October 3, 2003
Hattiesburg woman knows firsthand the horror of a tiger attack
By Susan Christensen
Health and Research News Service
HATTIESBURG, Miss.—When news spread that Las Vegas magician Roy Horn had been mauled by a tiger, most people could only imagine his terror.
Kellie Griffin knows the horror firsthand.
On March 14, 2001, a tiger attacked Griffin while she was at work at the Kemper Park Zoo in Hattiesburg, forcing the amputation of her lower right leg.
“Once I read the story about Horn, I pictured what happened and I felt the way he must have felt,” Griffin said.
She also identified with Horn’s plea that the tiger not be destroyed. After her own attack, Griffin made a similar request of her rescuers, said her husband Jason Griffin. “She was lying there on a bed with her leg chewed to pieces and she said: ‘Do not hurt the tiger. He was just doing what tigers do.’ ”
It was that love and acceptance of animals that first drew Griffin to zoo keeping, and it’s what has brought her back. To the amazement of many, Griffin returned to her job at the zoo, where the tiger that almost killed her still resides.
“When I first came back, I couldn’t make it out of the office I was so scared,” she said. “But now it doesn’t bother me.”
“She’s tough as nails basically,” says Jason. “She wasn’t going to let it beat her.”
Just five weeks after the attack, Griffin even mustered the moxie to go on with her wedding plans. She hobbled down the aisle with a walker, and stood on one leg as she pledged her love to the man who literally snatched her from the jaws of death. It was Jason, a paramedic by trade, who ran to her rescue and administered first aid.
“I worked part-time at the zoo and I heard her screaming,” Jason explained.
Jason arrived to find the tiger gnawing at the flesh between Griffin’s right ankle and knee. Somehow, he wrestled her from the tiger and turned his attention to saving her life. “She had an arterial bleed and was pouring blood and it was a matter of getting that stopped. I just did what I had to do to be sure she got to the hospital.”
Griffin’s tenaciousness has carried her through the many hours of surgeries, when doctors were trying desperately to save her knee through muscle and tissue transplants. And it kept her going while she worked with Methodist Rehabilitation Center prosthetist Jamie McPherson to learn how to use her artificial leg. McPherson is a former University of Southern Mississippi defensive end who lost his leg in an on-the-field injury.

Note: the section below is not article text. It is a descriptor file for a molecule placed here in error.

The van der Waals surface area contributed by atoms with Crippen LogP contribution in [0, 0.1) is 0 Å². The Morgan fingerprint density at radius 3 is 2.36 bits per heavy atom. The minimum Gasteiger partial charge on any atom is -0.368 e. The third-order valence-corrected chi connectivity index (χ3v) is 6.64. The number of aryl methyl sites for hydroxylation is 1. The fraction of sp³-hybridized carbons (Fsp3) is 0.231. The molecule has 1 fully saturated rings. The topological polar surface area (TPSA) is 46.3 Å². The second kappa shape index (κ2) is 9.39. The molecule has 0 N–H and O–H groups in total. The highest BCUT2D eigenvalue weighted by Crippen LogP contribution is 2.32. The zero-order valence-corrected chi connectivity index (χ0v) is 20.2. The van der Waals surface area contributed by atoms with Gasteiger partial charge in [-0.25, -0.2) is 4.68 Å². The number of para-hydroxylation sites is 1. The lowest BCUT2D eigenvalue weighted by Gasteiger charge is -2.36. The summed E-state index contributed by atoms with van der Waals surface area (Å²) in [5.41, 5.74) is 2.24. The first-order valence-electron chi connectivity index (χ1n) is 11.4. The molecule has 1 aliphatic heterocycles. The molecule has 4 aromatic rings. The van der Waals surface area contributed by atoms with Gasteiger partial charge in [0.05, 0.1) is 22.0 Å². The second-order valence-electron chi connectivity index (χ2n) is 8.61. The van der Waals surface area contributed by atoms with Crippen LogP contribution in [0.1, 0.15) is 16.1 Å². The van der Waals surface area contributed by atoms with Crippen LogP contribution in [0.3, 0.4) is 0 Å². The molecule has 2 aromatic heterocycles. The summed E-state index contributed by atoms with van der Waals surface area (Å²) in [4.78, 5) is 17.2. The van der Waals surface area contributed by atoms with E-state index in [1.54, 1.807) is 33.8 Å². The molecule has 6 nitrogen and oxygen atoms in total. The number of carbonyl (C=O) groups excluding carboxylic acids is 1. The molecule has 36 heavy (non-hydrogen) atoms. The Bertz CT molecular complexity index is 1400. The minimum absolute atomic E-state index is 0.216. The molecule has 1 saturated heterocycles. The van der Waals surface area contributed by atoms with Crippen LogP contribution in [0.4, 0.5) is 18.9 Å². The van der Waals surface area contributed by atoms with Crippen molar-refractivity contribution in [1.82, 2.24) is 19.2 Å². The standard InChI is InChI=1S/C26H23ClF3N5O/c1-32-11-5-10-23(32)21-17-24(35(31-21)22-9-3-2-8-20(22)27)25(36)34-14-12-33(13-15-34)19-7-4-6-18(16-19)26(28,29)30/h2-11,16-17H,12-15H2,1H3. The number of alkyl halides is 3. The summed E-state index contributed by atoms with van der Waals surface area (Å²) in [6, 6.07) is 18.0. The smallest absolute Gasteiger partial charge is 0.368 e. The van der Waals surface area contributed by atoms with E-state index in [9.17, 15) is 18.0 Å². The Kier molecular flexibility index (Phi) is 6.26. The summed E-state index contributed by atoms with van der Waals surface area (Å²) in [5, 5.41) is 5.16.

“Kellie’s first goal was to be able to walk and feel safe and balanced,” said McPherson, who works out of Methodist Rehab’s Orthotics and Prosthetics office in Hattiesburg. But it wasn’t long before Griffin came to McPherson, also a below-the-knee amputee, and asked: “Do you run?” When he said yes, her response was: Show me how.
“You really have to think about it to run on a prosthesis,” McPherson said. “The feet that are made for running store energy and actually spring back. For someone who has never worn a prosthesis, it is like having one leg on a pogo stick or a trampoline. You are thrown off balance until you learn the response of the foot.”
McPherson showed Griffin a few steps, and a few weeks later she started running on a treadmill. “ She is so much farther ahead than I thought she would be,” McPherson said. “It took me months to feel natural when running.”
Griffin said the fact that McPherson has a similar injury gives him a lot of credence in her eyes. “He can show me stuff like nobody else can,” she said. And she’s eager to learn.
So far, she has mastered running and swing dancing. “And I climbed a ladder not that long ago,” she says.
Griffin said McPherson has helped her accomplish her goals by providing the right equipment. Her first prosthesis was chosen for its durability. It stands up to the rigors of her work at the zoo, and is the leg she wears for sports activities.
Griffin also recently received a “dress-up” foot, one that allows her to wear high heels again. As is her style, she wasted no time perfecting her stride with the new prosthesis.
“For someone to walk on a prosthesis with a three-inch heel height is beyond the laws of biomechanics, and she makes it look easy,” McPherson said.
Griffin’s latest goal is to ride a bike, an achievement that all who know her predict she’ll master sooner or later.
“She amazes me the amount of drive she has,” McPherson said. “She’s an inspiration. When people hear about everything she has been through, it helps them push themselves harder.”
Recent reports have credited Horn with similar stamina, and Griffin said her thoughts are with him. “I hope he gets better soon,” she said. “I know how long it takes to recover.”